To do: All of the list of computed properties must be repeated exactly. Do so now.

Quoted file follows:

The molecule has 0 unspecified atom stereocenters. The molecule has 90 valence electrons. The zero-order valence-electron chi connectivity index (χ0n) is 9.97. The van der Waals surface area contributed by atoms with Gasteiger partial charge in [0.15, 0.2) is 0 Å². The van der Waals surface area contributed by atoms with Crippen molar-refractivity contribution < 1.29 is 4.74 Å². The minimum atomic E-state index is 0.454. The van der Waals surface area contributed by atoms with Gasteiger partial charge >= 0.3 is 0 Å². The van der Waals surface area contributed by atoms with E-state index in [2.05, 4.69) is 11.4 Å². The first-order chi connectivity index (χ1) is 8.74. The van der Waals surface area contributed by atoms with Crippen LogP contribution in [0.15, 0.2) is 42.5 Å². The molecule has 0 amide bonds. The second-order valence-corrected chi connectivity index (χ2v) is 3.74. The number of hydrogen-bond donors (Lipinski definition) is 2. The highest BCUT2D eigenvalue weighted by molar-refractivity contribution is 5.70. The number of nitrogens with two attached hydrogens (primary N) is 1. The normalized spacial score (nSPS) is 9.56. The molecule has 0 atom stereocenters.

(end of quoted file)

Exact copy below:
The molecule has 0 unspecified atom stereocenters. The molecule has 90 valence electrons. The zero-order valence-electron chi connectivity index (χ0n) is 9.97. The van der Waals surface area contributed by atoms with Gasteiger partial charge in [0.15, 0.2) is 0 Å². The van der Waals surface area contributed by atoms with Crippen molar-refractivity contribution < 1.29 is 4.74 Å². The minimum atomic E-state index is 0.454. The van der Waals surface area contributed by atoms with Gasteiger partial charge >= 0.3 is 0 Å². The van der Waals surface area contributed by atoms with E-state index in [2.05, 4.69) is 11.4 Å². The first-order chi connectivity index (χ1) is 8.74. The van der Waals surface area contributed by atoms with Crippen LogP contribution in [0.15, 0.2) is 42.5 Å². The molecule has 0 amide bonds. The second-order valence-corrected chi connectivity index (χ2v) is 3.74. The number of hydrogen-bond donors (Lipinski definition) is 2. The highest BCUT2D eigenvalue weighted by molar-refractivity contribution is 5.70. The number of nitrogens with two attached hydrogens (primary N) is 1. The normalized spacial score (nSPS) is 9.56. The molecule has 0 atom stereocenters.